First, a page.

Mean and Lean

For most small businesses, providing customer support 24/7 is simply not an option. Amazon can provide that expense and infrastructure, which is far more cost-efficient on a larger scale. Even being able to offer customer support in a broad range of languages could have huge impact on customers’ ability and willingness to place orders. Rather than staffing a shipping department or having employees try to juggle shipping and other duties, sellers can send entire pallets of their products to an Amazon fulfilment centre. This greatly reduces shipping costs. It is probably an even greater savings in in the manpower it would take to package, label, and track numerous shipments to individual customers.

 

Advantages to Major Retailers

For now, Walmart seems content to limit their items for sale and outcompete small suppliers. At the same, its competitors are looking into the opportunities offered by partnerships with small businesses. Some online retailers like Sears now offer access customers access to products from other sellers through their “Marketplace” listings. This expands the variety of products Sears is able to offer. This makes it more likely for Sears to be able to attract and retain customers without incurring significantly more operational costs.

 

The Amazon model offers advantages that some of the other online partnerships don’t. The sheer size of Amazon across a huge variety of products attracts an extremely larger number of potential customers. Amazon also has the flexibility of fulfilling the order through their distribution centres or allowing sellers to handle their own shipping. For orders fulfilled by Amazon, the customers can take advantage of free shipping for those with a Prime Membership or free shipping for other customers when spending a minimum amount. This makes it easier to buy inexpensive items from a small supplier without incurring shipping costs. This provides sales opportunities that would otherwise not exist for those suppliers.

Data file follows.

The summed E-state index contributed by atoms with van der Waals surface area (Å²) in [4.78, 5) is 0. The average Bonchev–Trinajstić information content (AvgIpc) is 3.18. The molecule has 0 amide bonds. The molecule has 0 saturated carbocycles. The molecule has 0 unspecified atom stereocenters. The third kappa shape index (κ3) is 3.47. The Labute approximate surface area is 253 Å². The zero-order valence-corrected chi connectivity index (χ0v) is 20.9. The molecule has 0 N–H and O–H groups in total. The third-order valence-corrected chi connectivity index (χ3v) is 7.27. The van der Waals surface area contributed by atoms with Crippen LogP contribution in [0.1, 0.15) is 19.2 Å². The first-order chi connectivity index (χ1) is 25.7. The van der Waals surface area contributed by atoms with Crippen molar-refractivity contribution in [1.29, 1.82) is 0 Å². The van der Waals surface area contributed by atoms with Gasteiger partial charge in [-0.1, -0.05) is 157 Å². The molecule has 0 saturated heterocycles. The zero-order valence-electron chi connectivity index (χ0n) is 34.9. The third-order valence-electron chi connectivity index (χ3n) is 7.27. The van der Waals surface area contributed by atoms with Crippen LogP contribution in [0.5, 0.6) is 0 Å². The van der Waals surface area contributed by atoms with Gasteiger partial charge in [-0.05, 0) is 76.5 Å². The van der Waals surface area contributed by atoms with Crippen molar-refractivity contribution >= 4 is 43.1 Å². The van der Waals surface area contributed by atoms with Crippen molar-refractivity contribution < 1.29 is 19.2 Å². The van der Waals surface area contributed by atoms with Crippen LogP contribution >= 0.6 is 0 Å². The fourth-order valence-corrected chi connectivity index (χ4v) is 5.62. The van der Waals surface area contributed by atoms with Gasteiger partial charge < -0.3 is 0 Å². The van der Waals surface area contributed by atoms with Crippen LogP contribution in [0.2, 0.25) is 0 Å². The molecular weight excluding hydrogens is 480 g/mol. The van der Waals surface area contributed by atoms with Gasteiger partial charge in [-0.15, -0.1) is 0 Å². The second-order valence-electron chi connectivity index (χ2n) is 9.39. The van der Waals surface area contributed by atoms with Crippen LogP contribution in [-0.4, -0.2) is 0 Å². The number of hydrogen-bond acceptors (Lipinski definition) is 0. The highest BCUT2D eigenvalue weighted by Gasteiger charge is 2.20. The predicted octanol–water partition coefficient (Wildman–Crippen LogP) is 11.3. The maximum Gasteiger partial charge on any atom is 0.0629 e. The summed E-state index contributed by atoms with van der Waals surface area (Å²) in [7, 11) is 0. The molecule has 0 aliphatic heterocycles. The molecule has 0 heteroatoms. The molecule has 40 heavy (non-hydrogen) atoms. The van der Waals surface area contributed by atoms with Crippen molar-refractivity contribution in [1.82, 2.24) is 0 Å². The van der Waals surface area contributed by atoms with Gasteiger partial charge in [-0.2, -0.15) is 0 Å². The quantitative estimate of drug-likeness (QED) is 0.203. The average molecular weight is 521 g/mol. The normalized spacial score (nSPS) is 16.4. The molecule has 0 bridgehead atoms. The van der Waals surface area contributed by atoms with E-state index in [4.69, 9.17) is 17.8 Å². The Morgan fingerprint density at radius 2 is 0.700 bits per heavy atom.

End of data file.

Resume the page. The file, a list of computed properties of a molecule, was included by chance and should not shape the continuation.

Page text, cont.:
Independent retail sites like eBay and Etsy still offer other opportunities for smaller retailers. Etsy continues to be an outlet for individuals and small companies to sell. arts, crafts, and other less mainstream items. The influence of auction site eBay appears to be waning but the company has broadened their site to also include non-auction sales and is launching plans to act as a retailer as a way to attract more customers.

 

Although only time will tell how the Amazon partnership will change the future of small business. For now, it appears to be one of the few bright lights for small companies in an increasingly competitive retail market. As more small businesses become savvy in maximizing the benefits from Amazon’s customer base and wholesale shipping and fulfilment options, we may see more of the major online retailers expanding their partnerships, as well.